Presentation on theme: "There are 6,588,065 Jews in the USA. The country includes (50) states; (48) continental states, + Alaska and Hawaii, the two newest states. Barak Obama."— Presentation transcript:
The country includes (50) states; (48) continental states, + Alaska and Hawaii, the two newest states. Barak Obama is the president of the United States of America. The Jewish population is to the Northeast (43%), where proportionately more than twice as many Jews as non-Jews (19%) reside. The region containing the fewest Jews is the Midwest, where the proportion of Jews (13%) is almost half that of non-Jews (23%). Jews are also proportionately underrepresented in the South (22% versus 35% for non- Jews). The only region in which Jews are in equal proportion to non-Jews is the West (22% Jews versus 23% non-Jews). B arak Obama
Until the 1830s the Jewish community of Carlson south Carolina was the most numerous in North America. With the large scale immigration of Jews from Germany in the 19th century, they established themselves in many small towns and cities. A much larger immigration of Eastern European Jews, 1880–1914, brought a large, poor, traditional element to New York City. Refugees arrived from Europe after World War 2, and many arrived from the Soviet Union after 1970.
Although Jews comprise less than three percent of the American population, Jews have generally had a disproportionately larger representation in American movement, and entertainment. American Jews have suffered setbacks and have had to combat anti-Semitism during the early 20 century. Jews have enjoyed greater acceptance in America than in any other country and have figured prominently in American culture and politics.
The largest wave of Jewish immigrants were eastern European Jews who came to America between 1881 and 1924. During these years 1/3 of the Jewish population in eastern Europe emigrated because of changing political and economic conditions. The assassination of Russian Tsar Alexander II in 1881 ushered in a new era of violence and anti-Jewish sentiment. Pogroms, or massacres, by the Slavs against the Jews had occurred since the mid-7th century, but the pogroms of 1881 and 1882 were particularly numerous and intense, wiping out entire villages and killing hundreds of Jews. Also, industrialization made it difficult for Jewish peddlers, merchants, and artisans to sustain themselves economically. As a result, a mass exodus of Jews from eastern Europe occurred, with approximately 90 percent bound for America. During the late nineteenth and early twentieth centuries, tens and sometimes hundreds of thousands of Jews arrived in America annually. The immigration of some 2.4 million eastern European Jews boosted the American Jewish population from roughly a quarter million in 1881 to 4.5 million by 1924.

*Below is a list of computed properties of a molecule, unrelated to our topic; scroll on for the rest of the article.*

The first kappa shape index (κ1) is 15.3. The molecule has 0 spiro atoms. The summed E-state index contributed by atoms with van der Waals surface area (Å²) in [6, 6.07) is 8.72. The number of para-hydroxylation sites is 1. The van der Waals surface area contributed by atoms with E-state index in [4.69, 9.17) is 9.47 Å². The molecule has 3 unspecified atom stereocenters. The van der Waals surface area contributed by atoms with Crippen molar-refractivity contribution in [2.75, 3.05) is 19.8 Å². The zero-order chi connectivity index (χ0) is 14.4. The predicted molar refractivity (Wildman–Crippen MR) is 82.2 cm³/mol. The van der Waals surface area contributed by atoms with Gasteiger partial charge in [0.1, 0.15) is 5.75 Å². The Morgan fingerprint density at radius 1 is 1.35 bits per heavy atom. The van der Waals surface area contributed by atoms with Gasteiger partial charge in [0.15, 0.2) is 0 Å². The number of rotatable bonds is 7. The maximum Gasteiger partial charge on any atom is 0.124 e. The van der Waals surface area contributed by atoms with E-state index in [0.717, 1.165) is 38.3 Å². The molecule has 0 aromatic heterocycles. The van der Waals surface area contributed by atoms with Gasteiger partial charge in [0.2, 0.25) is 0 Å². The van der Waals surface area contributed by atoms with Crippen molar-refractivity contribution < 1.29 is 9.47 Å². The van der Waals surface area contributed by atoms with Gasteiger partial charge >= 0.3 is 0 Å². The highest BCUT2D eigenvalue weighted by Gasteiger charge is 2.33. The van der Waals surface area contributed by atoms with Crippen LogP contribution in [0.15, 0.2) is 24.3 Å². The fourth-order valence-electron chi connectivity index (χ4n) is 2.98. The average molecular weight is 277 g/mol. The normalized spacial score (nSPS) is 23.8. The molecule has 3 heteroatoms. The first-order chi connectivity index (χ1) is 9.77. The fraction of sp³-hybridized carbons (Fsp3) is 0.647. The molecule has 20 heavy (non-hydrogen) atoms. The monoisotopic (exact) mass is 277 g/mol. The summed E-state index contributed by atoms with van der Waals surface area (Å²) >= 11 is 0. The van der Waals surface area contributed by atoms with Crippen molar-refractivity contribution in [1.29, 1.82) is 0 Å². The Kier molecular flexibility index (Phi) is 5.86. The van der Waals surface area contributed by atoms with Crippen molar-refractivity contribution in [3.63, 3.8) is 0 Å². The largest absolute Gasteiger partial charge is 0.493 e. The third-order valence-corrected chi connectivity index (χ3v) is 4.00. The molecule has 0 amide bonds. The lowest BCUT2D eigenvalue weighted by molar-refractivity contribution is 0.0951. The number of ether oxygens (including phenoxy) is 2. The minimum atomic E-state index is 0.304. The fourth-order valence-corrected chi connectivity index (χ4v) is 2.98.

The Sephardic Jews who settled in the American colonies established themselves in cities along the eastern seaboard. From the mid-70th to the mid-80th centuries, the largest Jewish population centers were in New York, Newport, Savannah, Philadelphia, and Charleston, the only cities with synagogues during the period. Jewish businessmen from these cities were supported by influential business from Sephardic communities in London and Amsterdam. The influx of German Jews in the 19century contributed to the westward expansion of the Jewish population in the US. By the mid-19th century, there were approximately 160 Jewish communities from New York to California, with Jewish population centers in the major hubs along the trade routes from east to west. Cities such as Cleveland, Chicago, Cincinnati, and St. Louis all became centers of Jewish business, cultural, and religious life. Jewish peddlers and retailers also followed the economic growth of the cotton industry in the South and the discovery of gold in the West. Most of the Jewish immigrants from this period were young, single Germans hoping to escape unfavorable economic conditions and repressive legislation that restricted marriage. Individuals from the same community would typically immigrate together and continue their congregation in the New World.
The wave of eastern European Jews at the turn of the century gravitated toward big cities in the East and Midwest. The result was that by 1920 Jews had their greatest population centers in NY, Newark, Cleveland, Philadelphia, Boston, Baltimore, Pittsburgh, Chicago, St. Louis, and Detroit. Within these cities, eastern European Jews established their own communities and maintained their cultural heritage and identity much more so than nineteenth-century German Jews, who were eager to assimilate into American culture. Jewish settlement trends in the twentieth century have shown population decreases in the mid west and increases in cities such as Los Angeles and Miami. During the 1930s and 1940s, refugees from Nazi Germany predominantly settled in Manhattan's West Side and Washington Heights as well as in Chicago and San Francisco. After World War II the population of American Jews decreased in mid western cities such as Chicago, Detroit, and Cleveland and increased in Los Angeles, Miami, and Washington, D.C. For each major city with a significant Jewish population, there has been a steady postwar trend of outward movement toward the suburbs. The young and middle-aged professionals have led this movement, while working-class, Orthodox, and older Jews continue to inhabit the old neighborhoods closer to the city.
By the end of 1992, the largest Jewish population centers were in NY City (1.45 million), Los Angeles (490,000), Chicago (261,000), Philadelphia (250,000), Boston (228,000), San Francisco Bay Area (210,000), Miami (189,000), and Washington, D.C. (165,000).
American Jews have no tunes and songs different to Jews all over the world that I could find!